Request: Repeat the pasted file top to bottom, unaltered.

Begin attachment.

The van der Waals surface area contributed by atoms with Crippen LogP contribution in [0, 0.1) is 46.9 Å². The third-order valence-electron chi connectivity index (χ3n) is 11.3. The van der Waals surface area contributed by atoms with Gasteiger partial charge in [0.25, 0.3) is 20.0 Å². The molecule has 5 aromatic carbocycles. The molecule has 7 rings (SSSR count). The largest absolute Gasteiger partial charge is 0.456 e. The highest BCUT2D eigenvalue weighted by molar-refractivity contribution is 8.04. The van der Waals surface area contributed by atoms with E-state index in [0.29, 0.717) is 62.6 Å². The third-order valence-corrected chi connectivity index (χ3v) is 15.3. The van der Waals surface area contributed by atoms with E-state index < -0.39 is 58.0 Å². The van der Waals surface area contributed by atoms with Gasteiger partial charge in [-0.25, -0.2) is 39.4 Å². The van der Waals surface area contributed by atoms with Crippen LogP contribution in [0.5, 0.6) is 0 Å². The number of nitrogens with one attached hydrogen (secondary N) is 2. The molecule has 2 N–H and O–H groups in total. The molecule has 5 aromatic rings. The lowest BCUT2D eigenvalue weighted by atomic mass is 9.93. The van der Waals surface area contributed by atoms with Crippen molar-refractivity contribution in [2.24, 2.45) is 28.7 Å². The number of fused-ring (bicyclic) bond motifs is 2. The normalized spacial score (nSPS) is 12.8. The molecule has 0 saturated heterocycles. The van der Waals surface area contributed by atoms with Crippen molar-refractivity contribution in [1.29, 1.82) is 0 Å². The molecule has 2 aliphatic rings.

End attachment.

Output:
The van der Waals surface area contributed by atoms with Crippen LogP contribution in [0, 0.1) is 46.9 Å². The third-order valence-electron chi connectivity index (χ3n) is 11.3. The van der Waals surface area contributed by atoms with Gasteiger partial charge in [0.25, 0.3) is 20.0 Å². The molecule has 5 aromatic carbocycles. The molecule has 7 rings (SSSR count). The largest absolute Gasteiger partial charge is 0.456 e. The highest BCUT2D eigenvalue weighted by molar-refractivity contribution is 8.04. The van der Waals surface area contributed by atoms with E-state index in [0.29, 0.717) is 62.6 Å². The third-order valence-corrected chi connectivity index (χ3v) is 15.3. The van der Waals surface area contributed by atoms with E-state index < -0.39 is 58.0 Å². The van der Waals surface area contributed by atoms with Gasteiger partial charge in [-0.25, -0.2) is 39.4 Å². The van der Waals surface area contributed by atoms with Crippen LogP contribution in [0.5, 0.6) is 0 Å². The number of nitrogens with one attached hydrogen (secondary N) is 2. The molecule has 2 N–H and O–H groups in total. The molecule has 5 aromatic rings. The lowest BCUT2D eigenvalue weighted by atomic mass is 9.93. The van der Waals surface area contributed by atoms with Crippen molar-refractivity contribution in [2.24, 2.45) is 28.7 Å². The number of fused-ring (bicyclic) bond motifs is 2. The normalized spacial score (nSPS) is 12.8. The molecule has 0 saturated heterocycles. The van der Waals surface area contributed by atoms with Crippen molar-refractivity contribution in [1.29, 1.82) is 0 Å². The molecule has 2 aliphatic rings.